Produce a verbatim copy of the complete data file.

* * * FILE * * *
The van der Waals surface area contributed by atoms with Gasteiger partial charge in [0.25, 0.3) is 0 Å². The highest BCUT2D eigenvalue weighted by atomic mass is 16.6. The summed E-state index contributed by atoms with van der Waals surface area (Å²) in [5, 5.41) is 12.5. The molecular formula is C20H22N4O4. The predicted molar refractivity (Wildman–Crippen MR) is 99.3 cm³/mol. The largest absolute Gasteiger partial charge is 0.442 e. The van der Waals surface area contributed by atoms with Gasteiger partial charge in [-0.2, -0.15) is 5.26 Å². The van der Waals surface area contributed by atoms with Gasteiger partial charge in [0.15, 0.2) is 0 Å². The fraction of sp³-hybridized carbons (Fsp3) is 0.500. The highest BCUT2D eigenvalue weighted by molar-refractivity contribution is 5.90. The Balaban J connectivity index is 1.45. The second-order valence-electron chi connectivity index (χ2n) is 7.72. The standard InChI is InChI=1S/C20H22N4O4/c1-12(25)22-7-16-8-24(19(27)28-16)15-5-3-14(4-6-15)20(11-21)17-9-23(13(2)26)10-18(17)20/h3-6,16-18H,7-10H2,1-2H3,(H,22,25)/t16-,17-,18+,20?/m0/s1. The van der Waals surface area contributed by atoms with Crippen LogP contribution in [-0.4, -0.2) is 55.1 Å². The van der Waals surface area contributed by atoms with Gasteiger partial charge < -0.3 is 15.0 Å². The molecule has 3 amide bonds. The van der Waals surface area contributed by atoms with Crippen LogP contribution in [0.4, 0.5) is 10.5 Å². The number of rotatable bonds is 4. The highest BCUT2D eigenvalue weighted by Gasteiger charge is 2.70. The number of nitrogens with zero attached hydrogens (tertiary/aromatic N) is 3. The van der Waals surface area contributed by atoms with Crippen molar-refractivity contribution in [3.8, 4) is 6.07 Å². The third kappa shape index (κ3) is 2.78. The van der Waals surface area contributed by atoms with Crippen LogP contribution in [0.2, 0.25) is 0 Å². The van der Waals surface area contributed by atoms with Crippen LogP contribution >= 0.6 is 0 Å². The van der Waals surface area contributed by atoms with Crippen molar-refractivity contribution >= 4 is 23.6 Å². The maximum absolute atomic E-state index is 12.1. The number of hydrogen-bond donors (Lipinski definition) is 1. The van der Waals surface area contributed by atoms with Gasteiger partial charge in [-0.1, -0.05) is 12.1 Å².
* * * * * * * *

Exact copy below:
The van der Waals surface area contributed by atoms with Gasteiger partial charge in [0.25, 0.3) is 0 Å². The highest BCUT2D eigenvalue weighted by atomic mass is 16.6. The summed E-state index contributed by atoms with van der Waals surface area (Å²) in [5, 5.41) is 12.5. The molecular formula is C20H22N4O4. The predicted molar refractivity (Wildman–Crippen MR) is 99.3 cm³/mol. The largest absolute Gasteiger partial charge is 0.442 e. The van der Waals surface area contributed by atoms with Gasteiger partial charge in [-0.2, -0.15) is 5.26 Å². The van der Waals surface area contributed by atoms with Gasteiger partial charge in [0.15, 0.2) is 0 Å². The fraction of sp³-hybridized carbons (Fsp3) is 0.500. The highest BCUT2D eigenvalue weighted by molar-refractivity contribution is 5.90. The Balaban J connectivity index is 1.45. The second-order valence-electron chi connectivity index (χ2n) is 7.72. The standard InChI is InChI=1S/C20H22N4O4/c1-12(25)22-7-16-8-24(19(27)28-16)15-5-3-14(4-6-15)20(11-21)17-9-23(13(2)26)10-18(17)20/h3-6,16-18H,7-10H2,1-2H3,(H,22,25)/t16-,17-,18+,20?/m0/s1. The van der Waals surface area contributed by atoms with Crippen LogP contribution in [-0.4, -0.2) is 55.1 Å². The van der Waals surface area contributed by atoms with Gasteiger partial charge < -0.3 is 15.0 Å². The molecule has 3 amide bonds. The van der Waals surface area contributed by atoms with Crippen LogP contribution in [0.4, 0.5) is 10.5 Å². The number of rotatable bonds is 4. The highest BCUT2D eigenvalue weighted by Gasteiger charge is 2.70. The number of nitrogens with zero attached hydrogens (tertiary/aromatic N) is 3. The van der Waals surface area contributed by atoms with Crippen molar-refractivity contribution in [3.8, 4) is 6.07 Å². The third kappa shape index (κ3) is 2.78. The van der Waals surface area contributed by atoms with Crippen LogP contribution in [0.2, 0.25) is 0 Å². The van der Waals surface area contributed by atoms with Crippen LogP contribution >= 0.6 is 0 Å². The van der Waals surface area contributed by atoms with Crippen molar-refractivity contribution >= 4 is 23.6 Å². The maximum absolute atomic E-state index is 12.1. The number of hydrogen-bond donors (Lipinski definition) is 1. The van der Waals surface area contributed by atoms with Gasteiger partial charge in [-0.1, -0.05) is 12.1 Å².